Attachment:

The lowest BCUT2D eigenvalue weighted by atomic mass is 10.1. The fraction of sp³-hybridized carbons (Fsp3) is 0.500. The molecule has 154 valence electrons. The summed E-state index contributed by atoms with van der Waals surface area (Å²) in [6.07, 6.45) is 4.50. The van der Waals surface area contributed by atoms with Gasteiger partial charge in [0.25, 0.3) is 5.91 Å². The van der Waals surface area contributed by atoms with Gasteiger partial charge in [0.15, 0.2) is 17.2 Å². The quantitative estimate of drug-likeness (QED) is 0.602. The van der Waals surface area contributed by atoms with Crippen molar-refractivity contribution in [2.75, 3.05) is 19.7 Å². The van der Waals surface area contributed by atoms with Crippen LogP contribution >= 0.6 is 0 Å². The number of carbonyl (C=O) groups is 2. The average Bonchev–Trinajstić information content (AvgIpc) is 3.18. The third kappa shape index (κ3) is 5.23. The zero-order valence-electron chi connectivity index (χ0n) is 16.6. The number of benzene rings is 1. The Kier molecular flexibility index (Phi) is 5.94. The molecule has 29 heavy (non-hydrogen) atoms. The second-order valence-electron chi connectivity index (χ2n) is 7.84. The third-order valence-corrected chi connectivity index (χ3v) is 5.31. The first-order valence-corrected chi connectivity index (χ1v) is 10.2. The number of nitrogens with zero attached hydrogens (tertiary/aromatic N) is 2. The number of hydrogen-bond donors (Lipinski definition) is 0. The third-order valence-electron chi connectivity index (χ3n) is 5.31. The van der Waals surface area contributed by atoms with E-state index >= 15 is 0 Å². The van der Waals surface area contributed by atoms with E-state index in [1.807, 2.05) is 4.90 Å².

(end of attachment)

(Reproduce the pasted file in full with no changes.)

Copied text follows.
The lowest BCUT2D eigenvalue weighted by atomic mass is 10.1. The fraction of sp³-hybridized carbons (Fsp3) is 0.500. The molecule has 154 valence electrons. The summed E-state index contributed by atoms with van der Waals surface area (Å²) in [6.07, 6.45) is 4.50. The van der Waals surface area contributed by atoms with Gasteiger partial charge in [0.25, 0.3) is 5.91 Å². The van der Waals surface area contributed by atoms with Gasteiger partial charge in [0.15, 0.2) is 17.2 Å². The quantitative estimate of drug-likeness (QED) is 0.602. The van der Waals surface area contributed by atoms with Crippen molar-refractivity contribution in [2.75, 3.05) is 19.7 Å². The van der Waals surface area contributed by atoms with Crippen LogP contribution >= 0.6 is 0 Å². The number of carbonyl (C=O) groups is 2. The average Bonchev–Trinajstić information content (AvgIpc) is 3.18. The third kappa shape index (κ3) is 5.23. The zero-order valence-electron chi connectivity index (χ0n) is 16.6. The number of benzene rings is 1. The Kier molecular flexibility index (Phi) is 5.94. The molecule has 29 heavy (non-hydrogen) atoms. The second-order valence-electron chi connectivity index (χ2n) is 7.84. The third-order valence-corrected chi connectivity index (χ3v) is 5.31. The first-order valence-corrected chi connectivity index (χ1v) is 10.2. The number of nitrogens with zero attached hydrogens (tertiary/aromatic N) is 2. The number of hydrogen-bond donors (Lipinski definition) is 0. The third-order valence-electron chi connectivity index (χ3n) is 5.31. The van der Waals surface area contributed by atoms with E-state index >= 15 is 0 Å². The van der Waals surface area contributed by atoms with E-state index in [1.807, 2.05) is 4.90 Å².